To be able to integrate the various requirements and to optimise the processes in the interaction between industry and engineering, companies and, in some cases, administrations and authorities need experts who have a profound technical knowledge and a training in business administration and, possibly, also in social and economic aspects.
Studies in industrial engineering may be completed in various formats. For example, engineering – and more rarely science or computer science – may be studied simultaneously with economics and business administration. Opportunities for specialisation exist, e.g. in civil engineering, electrical engineering and information technology, mechanical engineering, biotechnology, logistics, and in product management. After graduating, generally from an engineering programme, students can also take postgraduate or complementary studies that include economic and in some cases further technical subjects. Following up an economics-orientated programme with an engineering-orientated postgraduate programme is also possible in individual cases.
Industrial engineers work in development departments, in cost calculating and job organisation and planning, as well as in sales. Above all, larger production companies in all branches of industry will offer employment opportunities. So too do trading and commercial companies, businesses and consultancy companies with a technical or engineering orientation as well as larger traffic and transport companies. In all cases, the specific engineering orientation will largely determine the branch or industry in which industrial engineers find employment.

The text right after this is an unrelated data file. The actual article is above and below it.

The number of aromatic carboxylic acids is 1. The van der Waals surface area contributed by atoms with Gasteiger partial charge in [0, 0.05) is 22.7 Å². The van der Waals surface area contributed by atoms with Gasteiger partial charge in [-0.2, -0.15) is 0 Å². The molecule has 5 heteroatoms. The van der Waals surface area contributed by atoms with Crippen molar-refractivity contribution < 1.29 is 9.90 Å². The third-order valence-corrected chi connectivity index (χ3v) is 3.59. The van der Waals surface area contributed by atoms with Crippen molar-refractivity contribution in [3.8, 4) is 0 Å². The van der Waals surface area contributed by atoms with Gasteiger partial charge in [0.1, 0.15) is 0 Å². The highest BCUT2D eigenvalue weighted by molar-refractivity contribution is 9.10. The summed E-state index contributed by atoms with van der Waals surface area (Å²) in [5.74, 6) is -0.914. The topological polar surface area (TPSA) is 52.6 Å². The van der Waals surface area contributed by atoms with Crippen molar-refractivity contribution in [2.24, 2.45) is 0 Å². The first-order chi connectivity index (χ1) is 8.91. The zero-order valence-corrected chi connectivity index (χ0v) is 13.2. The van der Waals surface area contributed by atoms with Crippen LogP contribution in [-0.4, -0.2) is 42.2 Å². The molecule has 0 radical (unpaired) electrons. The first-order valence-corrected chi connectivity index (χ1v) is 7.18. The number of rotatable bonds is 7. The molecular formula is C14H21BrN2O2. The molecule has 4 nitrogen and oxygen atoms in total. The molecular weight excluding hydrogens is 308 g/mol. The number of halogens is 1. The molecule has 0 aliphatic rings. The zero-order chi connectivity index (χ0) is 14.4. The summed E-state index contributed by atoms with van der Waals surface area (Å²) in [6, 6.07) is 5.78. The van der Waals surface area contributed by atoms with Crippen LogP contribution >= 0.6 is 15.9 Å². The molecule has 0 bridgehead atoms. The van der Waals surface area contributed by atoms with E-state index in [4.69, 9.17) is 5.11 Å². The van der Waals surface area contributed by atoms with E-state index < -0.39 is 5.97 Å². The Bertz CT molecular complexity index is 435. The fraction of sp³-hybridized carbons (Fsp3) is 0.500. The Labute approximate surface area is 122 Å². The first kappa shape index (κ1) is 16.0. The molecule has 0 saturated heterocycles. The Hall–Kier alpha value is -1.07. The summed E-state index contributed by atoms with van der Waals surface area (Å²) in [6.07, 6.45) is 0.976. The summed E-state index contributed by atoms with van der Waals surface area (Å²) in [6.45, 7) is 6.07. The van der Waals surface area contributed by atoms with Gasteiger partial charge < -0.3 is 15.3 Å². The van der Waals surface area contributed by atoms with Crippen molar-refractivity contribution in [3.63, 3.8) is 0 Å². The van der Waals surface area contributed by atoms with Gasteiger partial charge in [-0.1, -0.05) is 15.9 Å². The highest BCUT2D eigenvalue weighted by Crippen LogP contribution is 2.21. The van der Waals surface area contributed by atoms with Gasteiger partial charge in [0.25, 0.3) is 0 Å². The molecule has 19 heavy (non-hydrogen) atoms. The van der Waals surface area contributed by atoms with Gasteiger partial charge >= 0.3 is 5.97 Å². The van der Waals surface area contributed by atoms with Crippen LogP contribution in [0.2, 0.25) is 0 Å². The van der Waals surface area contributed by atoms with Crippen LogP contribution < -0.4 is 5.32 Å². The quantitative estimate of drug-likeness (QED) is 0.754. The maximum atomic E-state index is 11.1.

The basic study stage covers the principles of mathematics, science and engineering relevant to the selected engineering focus, and essential areas of economics and business administration (operational research), law and statistics, data processing and computer science/information systems. The main study stage offers extension and consolidation in both main areas.
Depending on the school/vocational qualifications, a pre-study internship of several weeks is generally required in the commercial or technical field. Practical phases of varying length are completed during the studies.
Modules on the technical/engineering, mathematical-scientific, economic and legal principles. Depending on the engineering subject in question (e.g. mechanical engineering, electrical engineering, civil engineering, engineering chemistry, traffic and transport, information and communication systems – ICT), students consolidate their subject-related knowledge. Students also take economics modules like accounting and auditing, theory of organisation, ergonomics, industrial/corporate statistics, finance and accounting, operational research, procurement and marketing/sales management, production management, industrial mathematics, project and quality management, plus special areas of law, foreign languages, forming spin-offs/company start-ups.